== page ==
I was diagnosed with adenocarcinoma of the cervix, stage 1B1, at 28 years old on February 22, 2022. A palindrome, one of the most special days that we have seen in decades.

I initially went to the doctor to make sure that everything was in order for my fertility, being told that I was so young and  I had nothing to worry about. That I was healthy. I left the doctor with my fertility altered and a diagnosis that had never crossed my mind.

Fast forward and I’ve learned that one of the hardest things about being diagnosed with cancer is surviving it.

It is okay to look normal, but feel anything but

Cancer changes everything. When you are diagnosed young, there are added questions and an expectation to just get through it.

I did not have chemo or radiation but I still have a pounding in my body most of the time, fearing that everything could come crashing down again.

I underwent a radical trachelectomy where my cervix, pelvic tissue, and lymph nodes were removed and a transabdominal cerclage was inserted to keep my uterus in place. My treatment plan is to undergo small maintenance procedures every four months for two years to keep the margins clear.

Just because my tumor was removed, there is no evidence of disease, and the ten-inch scar on my stomach is starting to fade does not mean that the fight is done. It just means that I am now fighting with a lot less support and guidance than when I was initially diagnosed because it can seem like I’ve already “fought and won.”

Find the tools to give you comfort in the unknown

Cancer did not only attack and change my body, but it attacked and altered my mind as well.

Every time my period is one day late or I bleed just a little too long or my shoulder hurts or I have a bruise that looks a little off, I panic and spiral. I spiral because this disease has changed me. I become anxious over every little nothing because my little nothing became something and I hate that. I hate going to the doctor every month, but I hate not going in case we miss something. I wish I could have a PET scan every day as I walk out the door to be assured that I am okay and safe.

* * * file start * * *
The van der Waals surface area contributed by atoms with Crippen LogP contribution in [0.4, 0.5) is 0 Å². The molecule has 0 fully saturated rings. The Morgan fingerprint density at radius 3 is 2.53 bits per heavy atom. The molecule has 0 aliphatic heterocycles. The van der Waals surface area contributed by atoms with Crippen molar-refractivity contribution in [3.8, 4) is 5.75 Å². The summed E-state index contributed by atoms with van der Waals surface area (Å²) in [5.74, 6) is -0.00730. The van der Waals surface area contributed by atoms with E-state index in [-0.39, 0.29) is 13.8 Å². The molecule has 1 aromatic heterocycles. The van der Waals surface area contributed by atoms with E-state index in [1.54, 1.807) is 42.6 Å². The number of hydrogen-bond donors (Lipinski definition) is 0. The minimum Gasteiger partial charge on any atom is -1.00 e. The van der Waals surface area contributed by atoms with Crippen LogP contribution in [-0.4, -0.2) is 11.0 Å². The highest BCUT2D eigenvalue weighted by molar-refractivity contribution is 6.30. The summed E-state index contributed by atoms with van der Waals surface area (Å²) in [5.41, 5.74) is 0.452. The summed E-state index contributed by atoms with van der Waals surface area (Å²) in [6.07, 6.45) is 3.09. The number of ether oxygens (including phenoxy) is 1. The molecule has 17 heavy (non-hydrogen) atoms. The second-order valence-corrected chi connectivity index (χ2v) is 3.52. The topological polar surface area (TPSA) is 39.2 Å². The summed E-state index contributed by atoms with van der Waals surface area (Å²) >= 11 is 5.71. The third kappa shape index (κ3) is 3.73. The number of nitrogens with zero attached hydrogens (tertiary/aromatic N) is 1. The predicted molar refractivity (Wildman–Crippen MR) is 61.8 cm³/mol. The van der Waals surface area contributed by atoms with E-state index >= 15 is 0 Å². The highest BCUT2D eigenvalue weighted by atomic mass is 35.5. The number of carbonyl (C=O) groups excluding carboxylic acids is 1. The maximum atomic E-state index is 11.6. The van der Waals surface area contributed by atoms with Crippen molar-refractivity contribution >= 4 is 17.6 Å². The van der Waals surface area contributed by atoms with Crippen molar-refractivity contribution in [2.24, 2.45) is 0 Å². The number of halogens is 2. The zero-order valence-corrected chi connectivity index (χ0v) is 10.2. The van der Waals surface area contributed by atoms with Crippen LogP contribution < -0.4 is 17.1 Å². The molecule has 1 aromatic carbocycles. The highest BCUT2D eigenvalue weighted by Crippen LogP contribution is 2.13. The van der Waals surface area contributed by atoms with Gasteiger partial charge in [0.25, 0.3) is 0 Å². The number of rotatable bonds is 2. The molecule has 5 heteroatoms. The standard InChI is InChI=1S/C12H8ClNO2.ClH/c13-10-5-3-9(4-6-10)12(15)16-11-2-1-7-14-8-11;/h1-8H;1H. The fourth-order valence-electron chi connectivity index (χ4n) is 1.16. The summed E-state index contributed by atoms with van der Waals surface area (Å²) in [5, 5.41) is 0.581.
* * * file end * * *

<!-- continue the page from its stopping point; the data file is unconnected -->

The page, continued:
As I walk this tightrope of not jumping to conclusions, I’ve also come to realize that to feel okay, I need to speak to my doctors and gather all of the information. For me, that means making a list of everything that I need to know so I could feel in control and be prepared for whatever comes next.

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Create connections to help navigate grief

A diagnosis in your 20s is complicated because you no longer completely resonate with your group of people who once understood your every move. The friend who used to call you to tell you about a drunken night out doesn’t call because they don’t want to rub it in. The co-worker who usually would ask you to fix a problem doesn’t because you’ve been out at appointments all week and are already behind in work.

This loss made me feel as if I were stuck in this limbo of trying to understand all that I had been through while also trying to figure out what my future would look like.

Connecting with others and opening myself up to support allowed me to start the process of grieving for what I have been through, what I will always go through, and for who I once was and will never be again.

In that process, I connected with a Breastie who helped me through the funk I was in by offering a sense of understanding and validation for all that I was feeling and going through. She guided me onto a track of advocacy and independence that I did not know was possible. I also started journaling and getting into a routine of working out, which helped me feel in control of my body.

The feeling of the unknown and the loss of my previous normal faded a little bit and I started being able to adjust to life after diagnosis.

Rebecca poses in a long teal dress, smiling, in front of bushes of flowers.

Hold on and be selfish

Cancer is confusing, debilitating, and life-changing. It teaches you perspective and strength and redefines your life in a way that you never imagined. Strength isn’t always getting out of bed with a positive uppity attitude. Strength is getting out of bed knowing your day is going to suck and doing it anyway because there is that nudge of hope knowing that a better day could be around the corner if you just get up and keep going.

So hold on, be selfish, and give yourself some grace.

Hold on to the thought of a good hour or a deep breath. Hold on to the things that give you peace even just for a second. And be selfish. Do whatever you need to do to make yourself feel comfortable and safe.

Give yourself grace and recognize the gravity of all that you’ve been through and all of the changes that come with this diagnosis. And although I hate the fact that I am now a part of the worst club imaginable, I am excited to be surrounded by the best members.

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